'Why?' It's the most useful one word sentence in the English language. It's how we begin the search for causes, for understanding, for truth. We have to figure out why something happened before we can figure out how to make change going forward.
The whole point of a vacation is to go and enjoy yourself. Do that how you will. But however great the temptation (or the thrill of almost getting caught) with this totally hot guy you just met, keep your feet on the ground.
Service is the core of Sikh practice, but it's not the kind of service we think we know. Seva is not safe. Seva is not easy. Seva means selfless service.
Our transgender middle school and high school students don't have the option of flight, as I do. I am ashamed to leave them all behind, but you can't guilt me into staying.
People often ask me what my dream is in my work at The Flawless Foundation and my answer is always the same: a world where the cause of mental health is celebrated and where every person living with these challenges is embraced by society.
It's no surprise that late night TV has been a White Boy's Club for a while now. Finally this year Comedy Central gave Larry Wilmore, former Daily Show correspondent, his own show, The Nightly Show.
On Wednesday afternoon, a subcommittee of the House Judiciary Committee held a hearing on legislation that, if successful, would be a giant step forward for corporate America and an equally giant step backward for consumers.
Let us hope that the majority of the country will listen, and that racism and poverty begin to be alleviated by government created jobs, real school reform, and social services for the people like those in Baltimore.
It's likely that Justices Thomas and Alito agreed with the basic sentiments Scalia seemed to be expressing -- a sense of pride, even, that passionate religious opposition to same-sex marriage rang out loudly, at the same time that conservatives across the country continue to craft "religious freedom" laws to blunt LGBT equality in the states.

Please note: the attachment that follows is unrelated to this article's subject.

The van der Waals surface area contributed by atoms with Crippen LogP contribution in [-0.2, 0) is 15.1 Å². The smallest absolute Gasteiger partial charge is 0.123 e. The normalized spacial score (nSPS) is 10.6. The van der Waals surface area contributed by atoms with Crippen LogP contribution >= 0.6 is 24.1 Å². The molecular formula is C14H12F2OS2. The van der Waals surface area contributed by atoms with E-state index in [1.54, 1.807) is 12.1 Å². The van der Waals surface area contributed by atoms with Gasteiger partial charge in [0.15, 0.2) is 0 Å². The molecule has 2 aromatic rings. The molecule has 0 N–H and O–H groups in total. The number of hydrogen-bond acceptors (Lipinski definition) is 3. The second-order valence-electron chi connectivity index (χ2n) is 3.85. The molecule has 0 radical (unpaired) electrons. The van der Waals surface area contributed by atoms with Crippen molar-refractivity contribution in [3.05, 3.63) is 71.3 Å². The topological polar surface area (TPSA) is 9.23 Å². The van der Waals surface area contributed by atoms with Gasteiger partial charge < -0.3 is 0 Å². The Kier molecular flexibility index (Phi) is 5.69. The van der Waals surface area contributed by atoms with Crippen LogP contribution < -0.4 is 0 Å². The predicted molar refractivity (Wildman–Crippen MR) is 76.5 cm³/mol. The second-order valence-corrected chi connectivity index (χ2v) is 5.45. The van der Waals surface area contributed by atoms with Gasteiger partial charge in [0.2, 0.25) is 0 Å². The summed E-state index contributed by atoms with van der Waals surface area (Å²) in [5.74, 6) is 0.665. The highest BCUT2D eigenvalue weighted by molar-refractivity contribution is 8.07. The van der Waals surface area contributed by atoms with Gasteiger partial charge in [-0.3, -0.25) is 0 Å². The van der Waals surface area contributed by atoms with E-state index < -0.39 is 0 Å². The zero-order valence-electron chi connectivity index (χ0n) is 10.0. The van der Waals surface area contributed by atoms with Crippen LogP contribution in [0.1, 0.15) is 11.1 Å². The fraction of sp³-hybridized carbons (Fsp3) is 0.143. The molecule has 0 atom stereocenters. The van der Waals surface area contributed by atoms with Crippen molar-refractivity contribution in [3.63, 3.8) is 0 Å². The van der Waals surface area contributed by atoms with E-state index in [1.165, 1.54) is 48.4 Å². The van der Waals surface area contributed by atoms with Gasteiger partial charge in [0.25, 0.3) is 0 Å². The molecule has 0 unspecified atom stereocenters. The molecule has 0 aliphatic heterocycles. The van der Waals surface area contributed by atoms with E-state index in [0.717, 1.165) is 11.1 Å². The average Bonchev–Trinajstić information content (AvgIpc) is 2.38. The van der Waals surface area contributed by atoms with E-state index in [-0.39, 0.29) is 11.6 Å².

Over the course of a week we limped and ran, marching through rain or shine, and found ourselves approached with both solidarity and vitriol by the cars who passed our caravan on the highways.
As a member of the LGBT community, I have a history of being intolerant of intolerance. But I am a compassionate person by nature, and a believer and a practitioner of mindfulness. I was raised by a secular parents, something that I am grateful for.
Their "baby bag" of hospital supplies sat in the corner, because I was due to make an appearance at any moment. As they drifted to sleep in each other's arms, they dreamed together about who I might be in the world.
Mr. Jindal is telling corporations and small businesses "don't waste your breath," when the economy in Louisiana under his watch is failing. His economic development strategy combined with his backward worldview on social issues does not show that Louisiana is open for business.
As April comes to an end and the city of Baltimore is seared by racial conflict, I have been thinking about one of the great examples of the enormous power of public oratory, which occurred 47 years ago and whose anniversary is rarely noted.
You don't like gay marriage? Fine. Don't get gay-married. But if you want to have a business and operate in the public sphere, then you've got to treat all your fellow citizens equally. Even better would be to treat each of them as you would wish to be treated. That's a rule that should sound familiar to someone as knowledgeable of the New Testament as Bobby Jindal.